An enormous molecular cloud collapsed 4.6 billion years ago, giving rise to the Solar System. All but a small portion of the collapsing mass was concentrated in a central region, forming the Sun, while the rest stretched out into a protoplanetary disk.
Emanuel Swedenborg, Immanuel Kant, and Pierre-Simon Laplace first proposed the nebular hypothesis in the early 1800s. Astronomy, geology, chemistry, and planetary science have been woven into subsequent development. New observations have challenged and refined the model since its inception in the 1950s and 1990s discoveries of extrasolar planets.
Throughout its history, the Solar System has undergone significant change. Many moons are thought to have formed around their parent planets in a circling disk of gas and dust, while others are thought to have started on their own and were later captured by their parent planets. Others may result from massive collisions, such as the Moon, orbits the Earth. Collisions between planets and other celestial bodies have been a constant feature of the Solar System's history, and gravitational interactions may have caused the planets to move. Much of the solar system's early evolution is now attributed to this planetary migration.
About 5 billion years from today, the Sun will cool and expand to many times its current diameter (becoming a red giant) before shedding its outer layers and forming what is known as the planetary nebula. A stellar remnant called a white dwarf in its place. The gravity of passing stars or star systems will gradually reduce the number of planets orbiting the Sun in the future. Some planets will be annihilated, while others will be expelled into interstellar space. All original bodies that once orbited the Sun are expected to be extinct within a few billion years.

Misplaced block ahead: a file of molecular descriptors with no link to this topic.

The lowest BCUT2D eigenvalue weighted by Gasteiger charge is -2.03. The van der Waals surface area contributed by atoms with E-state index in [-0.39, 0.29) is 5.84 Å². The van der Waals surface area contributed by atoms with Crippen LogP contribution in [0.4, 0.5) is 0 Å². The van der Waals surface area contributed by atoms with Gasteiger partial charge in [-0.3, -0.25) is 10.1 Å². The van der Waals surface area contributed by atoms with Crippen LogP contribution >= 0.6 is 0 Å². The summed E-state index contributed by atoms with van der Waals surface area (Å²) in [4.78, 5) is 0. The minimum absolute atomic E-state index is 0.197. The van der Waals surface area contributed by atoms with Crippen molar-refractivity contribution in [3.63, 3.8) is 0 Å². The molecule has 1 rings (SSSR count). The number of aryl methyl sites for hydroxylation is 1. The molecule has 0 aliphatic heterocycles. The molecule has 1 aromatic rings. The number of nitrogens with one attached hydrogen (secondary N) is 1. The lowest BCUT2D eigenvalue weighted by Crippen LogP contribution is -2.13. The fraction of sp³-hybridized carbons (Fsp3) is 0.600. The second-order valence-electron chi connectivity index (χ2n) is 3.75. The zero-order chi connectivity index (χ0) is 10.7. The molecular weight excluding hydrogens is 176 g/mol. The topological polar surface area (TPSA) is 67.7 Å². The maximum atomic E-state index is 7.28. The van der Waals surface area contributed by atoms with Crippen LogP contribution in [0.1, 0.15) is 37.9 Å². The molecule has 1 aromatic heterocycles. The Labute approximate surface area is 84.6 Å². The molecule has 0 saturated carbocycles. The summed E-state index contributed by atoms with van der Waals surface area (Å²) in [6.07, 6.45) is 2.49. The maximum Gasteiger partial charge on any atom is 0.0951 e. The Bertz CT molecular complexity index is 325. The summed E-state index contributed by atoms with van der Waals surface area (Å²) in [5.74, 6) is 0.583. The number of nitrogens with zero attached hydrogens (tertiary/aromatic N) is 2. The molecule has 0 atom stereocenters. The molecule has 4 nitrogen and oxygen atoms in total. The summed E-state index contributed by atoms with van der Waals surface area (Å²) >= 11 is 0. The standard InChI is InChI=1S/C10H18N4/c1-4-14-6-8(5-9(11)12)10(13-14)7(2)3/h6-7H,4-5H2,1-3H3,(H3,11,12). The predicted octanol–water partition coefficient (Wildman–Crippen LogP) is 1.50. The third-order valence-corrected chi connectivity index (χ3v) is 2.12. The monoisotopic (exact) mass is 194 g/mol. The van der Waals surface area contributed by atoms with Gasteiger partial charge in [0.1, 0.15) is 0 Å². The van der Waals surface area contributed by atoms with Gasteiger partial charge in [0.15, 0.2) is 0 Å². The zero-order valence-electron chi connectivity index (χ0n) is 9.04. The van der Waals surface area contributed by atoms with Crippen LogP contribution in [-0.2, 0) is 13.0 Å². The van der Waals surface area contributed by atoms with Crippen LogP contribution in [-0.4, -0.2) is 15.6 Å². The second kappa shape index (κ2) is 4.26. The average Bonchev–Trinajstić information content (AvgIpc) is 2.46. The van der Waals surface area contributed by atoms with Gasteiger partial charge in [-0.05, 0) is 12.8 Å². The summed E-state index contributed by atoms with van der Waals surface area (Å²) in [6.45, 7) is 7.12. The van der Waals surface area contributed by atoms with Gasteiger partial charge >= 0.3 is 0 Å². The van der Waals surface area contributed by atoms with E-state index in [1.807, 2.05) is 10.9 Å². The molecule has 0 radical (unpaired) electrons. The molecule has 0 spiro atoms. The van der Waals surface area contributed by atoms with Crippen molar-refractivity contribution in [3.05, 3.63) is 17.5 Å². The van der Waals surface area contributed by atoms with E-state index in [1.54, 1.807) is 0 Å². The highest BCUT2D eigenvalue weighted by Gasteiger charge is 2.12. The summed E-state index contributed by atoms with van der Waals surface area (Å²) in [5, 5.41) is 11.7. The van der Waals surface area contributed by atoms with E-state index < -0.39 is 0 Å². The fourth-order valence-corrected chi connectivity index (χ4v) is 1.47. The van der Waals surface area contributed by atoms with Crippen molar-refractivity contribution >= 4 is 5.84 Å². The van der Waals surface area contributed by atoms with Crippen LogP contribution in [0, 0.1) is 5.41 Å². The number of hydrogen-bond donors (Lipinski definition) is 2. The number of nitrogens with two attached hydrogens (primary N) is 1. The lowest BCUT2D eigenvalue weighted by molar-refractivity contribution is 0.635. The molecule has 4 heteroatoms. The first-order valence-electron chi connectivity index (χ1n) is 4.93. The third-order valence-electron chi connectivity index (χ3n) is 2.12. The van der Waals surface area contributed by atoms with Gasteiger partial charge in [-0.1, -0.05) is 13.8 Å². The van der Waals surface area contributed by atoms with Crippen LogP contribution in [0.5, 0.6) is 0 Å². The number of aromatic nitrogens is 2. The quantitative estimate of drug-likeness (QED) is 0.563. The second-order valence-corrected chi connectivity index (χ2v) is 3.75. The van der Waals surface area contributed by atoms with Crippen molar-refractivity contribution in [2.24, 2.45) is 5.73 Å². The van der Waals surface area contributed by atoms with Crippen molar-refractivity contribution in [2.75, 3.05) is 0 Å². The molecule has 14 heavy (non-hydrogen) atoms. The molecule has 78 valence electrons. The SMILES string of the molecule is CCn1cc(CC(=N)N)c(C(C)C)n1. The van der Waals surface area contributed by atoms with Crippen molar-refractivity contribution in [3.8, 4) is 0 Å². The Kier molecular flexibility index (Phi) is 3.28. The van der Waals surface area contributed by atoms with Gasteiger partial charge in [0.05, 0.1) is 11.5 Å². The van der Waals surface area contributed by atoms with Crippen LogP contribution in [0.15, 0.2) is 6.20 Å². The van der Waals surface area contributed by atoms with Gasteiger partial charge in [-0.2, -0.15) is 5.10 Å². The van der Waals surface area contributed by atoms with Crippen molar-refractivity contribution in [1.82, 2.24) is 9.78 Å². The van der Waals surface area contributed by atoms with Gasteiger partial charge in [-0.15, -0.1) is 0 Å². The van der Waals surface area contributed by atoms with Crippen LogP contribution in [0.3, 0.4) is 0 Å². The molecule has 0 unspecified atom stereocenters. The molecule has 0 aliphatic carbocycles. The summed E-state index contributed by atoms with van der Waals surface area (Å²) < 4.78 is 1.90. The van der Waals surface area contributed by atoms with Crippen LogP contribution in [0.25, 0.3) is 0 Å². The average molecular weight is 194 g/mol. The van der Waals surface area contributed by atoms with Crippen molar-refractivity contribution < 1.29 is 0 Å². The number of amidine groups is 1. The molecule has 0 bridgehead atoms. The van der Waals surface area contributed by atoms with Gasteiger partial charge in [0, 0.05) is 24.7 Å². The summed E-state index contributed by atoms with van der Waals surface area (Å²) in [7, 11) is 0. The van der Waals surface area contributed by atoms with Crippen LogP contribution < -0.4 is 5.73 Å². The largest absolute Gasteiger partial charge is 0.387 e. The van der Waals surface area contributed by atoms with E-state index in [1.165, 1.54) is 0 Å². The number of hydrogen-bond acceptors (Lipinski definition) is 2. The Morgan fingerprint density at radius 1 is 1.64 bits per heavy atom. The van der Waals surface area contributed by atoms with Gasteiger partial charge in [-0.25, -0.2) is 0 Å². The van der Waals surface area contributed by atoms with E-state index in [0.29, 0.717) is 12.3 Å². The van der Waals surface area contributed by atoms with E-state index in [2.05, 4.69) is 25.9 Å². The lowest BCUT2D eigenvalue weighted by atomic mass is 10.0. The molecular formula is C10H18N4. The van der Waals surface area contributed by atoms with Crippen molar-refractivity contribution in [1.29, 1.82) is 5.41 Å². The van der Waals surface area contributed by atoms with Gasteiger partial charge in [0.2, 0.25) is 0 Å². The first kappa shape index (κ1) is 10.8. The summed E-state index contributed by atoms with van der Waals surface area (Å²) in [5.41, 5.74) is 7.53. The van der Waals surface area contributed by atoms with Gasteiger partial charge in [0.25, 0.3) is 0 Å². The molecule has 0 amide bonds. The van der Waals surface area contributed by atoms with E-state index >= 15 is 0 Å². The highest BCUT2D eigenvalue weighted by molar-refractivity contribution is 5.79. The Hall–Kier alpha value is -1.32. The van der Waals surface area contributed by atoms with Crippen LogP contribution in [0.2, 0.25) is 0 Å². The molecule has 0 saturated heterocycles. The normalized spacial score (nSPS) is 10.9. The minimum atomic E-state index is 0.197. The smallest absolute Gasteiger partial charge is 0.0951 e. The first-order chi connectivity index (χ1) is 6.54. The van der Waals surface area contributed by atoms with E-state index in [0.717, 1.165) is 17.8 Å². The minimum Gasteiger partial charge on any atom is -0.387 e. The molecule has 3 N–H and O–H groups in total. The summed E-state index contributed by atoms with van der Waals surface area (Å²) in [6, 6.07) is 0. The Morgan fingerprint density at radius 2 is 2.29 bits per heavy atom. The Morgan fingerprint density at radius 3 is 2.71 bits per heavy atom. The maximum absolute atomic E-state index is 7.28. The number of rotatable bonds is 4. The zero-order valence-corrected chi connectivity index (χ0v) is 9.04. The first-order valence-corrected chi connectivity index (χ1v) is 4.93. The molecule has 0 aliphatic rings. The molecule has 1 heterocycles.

For nearly all that time, no attempt was made to link such theories to the existence of a "Solar System," simply because the Solar System, as we now understand it, was not generally believed to exist. However, theories about the origin and future of the world date back to the earliest known writings. Initially, heliocentrism was widely accepted, which stated that the Sun was the center of our solar system and that the Earth revolved around it. At the end of the 17th century, this idea had been around millennia (Aristarchus of Samos suggested as far back as 250 BC). The term "Solar System" was first used in a written document in 1704.
Since the nebular hypothesis was first proposed by Emanuel Swedenborg, Immanuel Kant, and Pierre-Simon Laplace in the 18th century, it has fluctuated in popularity. The hypothesis was heavily criticized for failing to explain why the Sun has so little angular momentum compared to the other planets. This hypothesis has recently been re-accepted because studies of young stars have revealed that they are encased in cool dust and gas discs, just as the nebular hypothesis predicts.
Understanding the Sun's power source is essential to predicting how it will evolve in the future. With the confirmation of Albert Einstein's theory of relativity by Arthur Stanley Eddington, he understood that the Sun's energy comes from the fusion of hydrogen into helium in its core during nuclear fusion reactions. In 1935, Eddington proposed that stars could produce more elements besides hydrogen and helium. Based on this premise, Fred Hoyle posited that the cores of evolved stars known as red giants produced numerous elements heavier than hydrogen and helium. A red giant's outer layers would then be recycled to form new star systems when the red giant finally sheds its outermost layers.